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A recent study examined the importance of a natural environment in daily commute, which can lead to better urban planning and improved mental health.
The number of people living in urban areas is always on the rise, and the need for these populations to have a sustainable and healthy lifestyle is important. Physical and mental health often take a hit with increased urban environments, and a worldwide survey showed that places that are more walkable have increased physical activity.
In a recent study published in Environment International, researchers hypothesized that commuting in natural environments would be associated with better mental health. To assess this hypothesis, they collected survey data from adults participating in the Positive Health Effects of the Natural Outdoor Environment in Typical Populations in Different Regions in Europe Project (PHENOTYPE). It includes 3599 participants from four European cities: Barcelona in Spain, Doetinchem in the Netherlands, Kaunas in Lithuania, and Stoke-on-Trent in the United Kingdom. The researchers collected data from respondents from 30 neighbourhoods in each city.
They found that individuals who were part of the daily commute on a regular basis through natural environments had a 2.74 higher mental score than others who did not commute through natural environments frequently. People who actively commuted reported a stronger association with mental health and daily commute. The highest level of exposure to natural environments during daily commute was highest among residents in the Netherlands.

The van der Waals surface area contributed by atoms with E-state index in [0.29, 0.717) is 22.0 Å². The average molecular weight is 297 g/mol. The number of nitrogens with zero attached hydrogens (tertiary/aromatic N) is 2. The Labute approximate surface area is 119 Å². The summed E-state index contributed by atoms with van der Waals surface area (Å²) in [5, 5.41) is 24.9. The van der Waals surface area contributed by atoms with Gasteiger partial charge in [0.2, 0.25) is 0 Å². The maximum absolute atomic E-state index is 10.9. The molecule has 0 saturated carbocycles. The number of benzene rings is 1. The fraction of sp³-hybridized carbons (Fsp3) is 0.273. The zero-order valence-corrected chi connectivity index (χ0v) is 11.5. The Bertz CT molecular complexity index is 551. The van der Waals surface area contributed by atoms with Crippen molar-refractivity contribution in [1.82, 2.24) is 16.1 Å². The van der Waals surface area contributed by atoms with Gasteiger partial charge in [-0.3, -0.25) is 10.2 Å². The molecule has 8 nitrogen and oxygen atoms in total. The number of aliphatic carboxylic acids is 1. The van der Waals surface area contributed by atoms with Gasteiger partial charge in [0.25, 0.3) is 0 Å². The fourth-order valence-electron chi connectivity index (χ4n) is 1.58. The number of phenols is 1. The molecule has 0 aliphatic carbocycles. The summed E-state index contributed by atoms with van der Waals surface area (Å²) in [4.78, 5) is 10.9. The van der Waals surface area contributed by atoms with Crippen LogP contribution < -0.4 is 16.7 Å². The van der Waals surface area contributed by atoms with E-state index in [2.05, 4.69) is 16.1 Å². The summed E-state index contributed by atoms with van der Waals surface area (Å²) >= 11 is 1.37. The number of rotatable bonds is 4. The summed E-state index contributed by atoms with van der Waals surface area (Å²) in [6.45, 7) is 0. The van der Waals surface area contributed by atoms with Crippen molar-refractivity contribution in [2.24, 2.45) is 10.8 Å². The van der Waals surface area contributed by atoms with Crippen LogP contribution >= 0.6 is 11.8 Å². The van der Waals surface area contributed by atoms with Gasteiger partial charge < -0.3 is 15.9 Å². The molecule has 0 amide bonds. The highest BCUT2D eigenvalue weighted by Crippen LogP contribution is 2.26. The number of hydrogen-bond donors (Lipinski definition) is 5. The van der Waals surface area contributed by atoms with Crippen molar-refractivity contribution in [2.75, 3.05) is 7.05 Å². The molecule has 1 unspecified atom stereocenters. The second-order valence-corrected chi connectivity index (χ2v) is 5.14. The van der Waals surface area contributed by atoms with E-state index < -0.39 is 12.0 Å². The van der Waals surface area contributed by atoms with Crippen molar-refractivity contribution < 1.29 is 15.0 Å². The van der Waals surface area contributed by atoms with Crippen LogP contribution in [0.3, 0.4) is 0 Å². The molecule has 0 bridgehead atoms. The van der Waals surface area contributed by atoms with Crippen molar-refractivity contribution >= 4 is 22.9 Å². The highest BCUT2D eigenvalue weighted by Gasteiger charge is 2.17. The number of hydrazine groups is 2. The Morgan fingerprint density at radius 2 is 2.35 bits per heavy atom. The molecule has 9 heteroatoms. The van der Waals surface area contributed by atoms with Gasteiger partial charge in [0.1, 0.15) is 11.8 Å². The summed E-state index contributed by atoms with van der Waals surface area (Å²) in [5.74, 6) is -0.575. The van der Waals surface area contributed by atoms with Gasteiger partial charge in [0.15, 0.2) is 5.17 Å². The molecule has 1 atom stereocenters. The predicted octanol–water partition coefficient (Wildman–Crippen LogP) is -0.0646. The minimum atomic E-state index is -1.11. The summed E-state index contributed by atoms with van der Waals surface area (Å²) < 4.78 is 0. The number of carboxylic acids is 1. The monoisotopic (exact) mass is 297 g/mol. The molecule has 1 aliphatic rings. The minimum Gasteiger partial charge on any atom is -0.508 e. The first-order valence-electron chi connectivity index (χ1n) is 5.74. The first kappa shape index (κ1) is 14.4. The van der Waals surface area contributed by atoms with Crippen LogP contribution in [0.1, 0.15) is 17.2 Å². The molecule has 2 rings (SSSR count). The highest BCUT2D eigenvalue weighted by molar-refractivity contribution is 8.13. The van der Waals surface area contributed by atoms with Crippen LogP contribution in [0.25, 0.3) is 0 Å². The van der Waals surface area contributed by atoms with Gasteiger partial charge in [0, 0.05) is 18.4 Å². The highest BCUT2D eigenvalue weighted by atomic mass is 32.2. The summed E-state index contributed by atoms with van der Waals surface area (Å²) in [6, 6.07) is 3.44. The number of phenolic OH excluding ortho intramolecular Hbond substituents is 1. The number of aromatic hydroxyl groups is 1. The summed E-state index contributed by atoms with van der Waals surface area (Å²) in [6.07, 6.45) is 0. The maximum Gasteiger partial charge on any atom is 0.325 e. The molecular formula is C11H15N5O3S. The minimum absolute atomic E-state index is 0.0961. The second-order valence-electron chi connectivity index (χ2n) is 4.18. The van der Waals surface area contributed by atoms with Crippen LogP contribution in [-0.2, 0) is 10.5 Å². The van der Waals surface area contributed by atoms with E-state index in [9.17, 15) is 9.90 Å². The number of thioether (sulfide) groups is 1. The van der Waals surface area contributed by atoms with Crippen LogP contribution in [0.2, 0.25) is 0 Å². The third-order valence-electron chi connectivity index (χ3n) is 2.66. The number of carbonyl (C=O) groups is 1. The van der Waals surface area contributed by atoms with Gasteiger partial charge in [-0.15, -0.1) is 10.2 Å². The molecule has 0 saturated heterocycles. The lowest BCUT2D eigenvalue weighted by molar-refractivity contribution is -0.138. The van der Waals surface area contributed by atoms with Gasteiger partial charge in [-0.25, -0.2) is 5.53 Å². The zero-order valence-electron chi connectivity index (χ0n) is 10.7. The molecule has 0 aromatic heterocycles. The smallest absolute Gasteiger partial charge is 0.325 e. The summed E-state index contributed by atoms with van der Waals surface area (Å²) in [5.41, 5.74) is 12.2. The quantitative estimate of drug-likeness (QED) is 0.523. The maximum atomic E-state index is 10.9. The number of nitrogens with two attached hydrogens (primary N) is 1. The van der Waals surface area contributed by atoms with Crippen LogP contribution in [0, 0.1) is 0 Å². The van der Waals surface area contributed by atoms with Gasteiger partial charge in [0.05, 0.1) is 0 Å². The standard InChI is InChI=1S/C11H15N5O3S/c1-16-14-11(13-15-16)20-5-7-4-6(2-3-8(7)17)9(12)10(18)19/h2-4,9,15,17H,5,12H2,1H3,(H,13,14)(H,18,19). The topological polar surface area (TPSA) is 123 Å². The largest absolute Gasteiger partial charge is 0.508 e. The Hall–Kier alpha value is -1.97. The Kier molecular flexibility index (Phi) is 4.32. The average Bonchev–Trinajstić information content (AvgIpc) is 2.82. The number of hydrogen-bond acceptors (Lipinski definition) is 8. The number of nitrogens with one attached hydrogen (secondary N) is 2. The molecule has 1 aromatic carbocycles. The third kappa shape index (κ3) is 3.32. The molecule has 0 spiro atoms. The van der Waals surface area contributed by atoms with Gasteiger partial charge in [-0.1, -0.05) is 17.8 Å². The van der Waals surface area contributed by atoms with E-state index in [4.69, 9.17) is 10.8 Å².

Exercising in natural environments also helps regulate blood pressure and has a very positive impact on self-esteem. Thus physical exercise with synergistic views of nature has a more positive impact on well-being and health. It is important to note that although daily commute through natural environments is beneficial for mental health, active commuting, such as cycling and walking, was not by itself seen to be as beneficial.
While the study has yielded some interesting results, there are also limitations which need to be considered. The natural environment of the commuting routes was based on subjective reports rather than objectively evaluated. Also, the data collected from PHENOTYPE project is not at a commuting route or work level, but rather residential. Commuting distances were also not considered which may impact further variables.
The important conclusion from the study remains that daily commute through natural environments is associated with positive mental health, especially among active commuters. It is important for cities to invest in routes that encourage walking and cycling.
Written by Sonia Leslie Fernandez, Medical News Writer
Reference: Zijlema, W. L., Avila-Palencia, I., Triguero-Mas, M., Gidlow, C., Maas, J., Kruize, H., …&Nieuwenhuijsen, M. J. (2018). Active commuting through natural environments is associated with better mental health: Results from the PHENOTYPE project. Environment international, 121, 721-727.